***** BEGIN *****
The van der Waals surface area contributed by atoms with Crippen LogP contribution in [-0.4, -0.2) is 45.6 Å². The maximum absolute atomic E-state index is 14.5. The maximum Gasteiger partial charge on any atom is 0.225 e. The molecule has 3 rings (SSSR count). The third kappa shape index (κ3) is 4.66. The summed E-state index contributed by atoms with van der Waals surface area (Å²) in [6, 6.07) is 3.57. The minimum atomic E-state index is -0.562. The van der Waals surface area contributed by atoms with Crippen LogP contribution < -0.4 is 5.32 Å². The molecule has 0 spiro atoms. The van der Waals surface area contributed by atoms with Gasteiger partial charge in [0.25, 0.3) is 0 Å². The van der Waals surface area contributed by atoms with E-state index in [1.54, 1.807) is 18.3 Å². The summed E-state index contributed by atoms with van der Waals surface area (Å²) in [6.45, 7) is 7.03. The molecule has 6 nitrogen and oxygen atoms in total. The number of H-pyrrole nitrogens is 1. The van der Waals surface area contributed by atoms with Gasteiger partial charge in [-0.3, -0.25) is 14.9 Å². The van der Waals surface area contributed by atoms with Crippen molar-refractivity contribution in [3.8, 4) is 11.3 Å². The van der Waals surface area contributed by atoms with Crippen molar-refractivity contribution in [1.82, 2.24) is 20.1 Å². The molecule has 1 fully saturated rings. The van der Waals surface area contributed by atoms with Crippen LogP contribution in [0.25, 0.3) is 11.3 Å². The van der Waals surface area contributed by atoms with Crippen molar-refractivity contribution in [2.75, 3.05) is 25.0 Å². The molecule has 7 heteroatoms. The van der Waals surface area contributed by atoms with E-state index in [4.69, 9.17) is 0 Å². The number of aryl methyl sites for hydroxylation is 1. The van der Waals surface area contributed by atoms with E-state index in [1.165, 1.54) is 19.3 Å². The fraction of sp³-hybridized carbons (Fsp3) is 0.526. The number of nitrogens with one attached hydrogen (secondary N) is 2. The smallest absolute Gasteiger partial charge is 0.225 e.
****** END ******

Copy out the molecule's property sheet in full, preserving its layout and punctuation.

The van der Waals surface area contributed by atoms with Crippen LogP contribution in [-0.4, -0.2) is 45.6 Å². The maximum absolute atomic E-state index is 14.5. The maximum Gasteiger partial charge on any atom is 0.225 e. The molecule has 3 rings (SSSR count). The third kappa shape index (κ3) is 4.66. The summed E-state index contributed by atoms with van der Waals surface area (Å²) in [6, 6.07) is 3.57. The minimum atomic E-state index is -0.562. The van der Waals surface area contributed by atoms with Crippen LogP contribution < -0.4 is 5.32 Å². The molecule has 0 spiro atoms. The van der Waals surface area contributed by atoms with Gasteiger partial charge in [0.25, 0.3) is 0 Å². The van der Waals surface area contributed by atoms with E-state index in [1.54, 1.807) is 18.3 Å². The summed E-state index contributed by atoms with van der Waals surface area (Å²) in [6.45, 7) is 7.03. The molecule has 6 nitrogen and oxygen atoms in total. The number of H-pyrrole nitrogens is 1. The van der Waals surface area contributed by atoms with Gasteiger partial charge in [-0.3, -0.25) is 14.9 Å². The van der Waals surface area contributed by atoms with Crippen molar-refractivity contribution in [3.8, 4) is 11.3 Å². The van der Waals surface area contributed by atoms with Crippen molar-refractivity contribution in [1.82, 2.24) is 20.1 Å². The molecule has 1 fully saturated rings. The van der Waals surface area contributed by atoms with Crippen LogP contribution in [0.25, 0.3) is 11.3 Å². The van der Waals surface area contributed by atoms with Crippen molar-refractivity contribution in [2.75, 3.05) is 25.0 Å². The molecule has 7 heteroatoms. The van der Waals surface area contributed by atoms with E-state index in [4.69, 9.17) is 0 Å². The number of aryl methyl sites for hydroxylation is 1. The van der Waals surface area contributed by atoms with E-state index in [1.165, 1.54) is 19.3 Å². The fraction of sp³-hybridized carbons (Fsp3) is 0.526. The number of nitrogens with one attached hydrogen (secondary N) is 2. The smallest absolute Gasteiger partial charge is 0.225 e.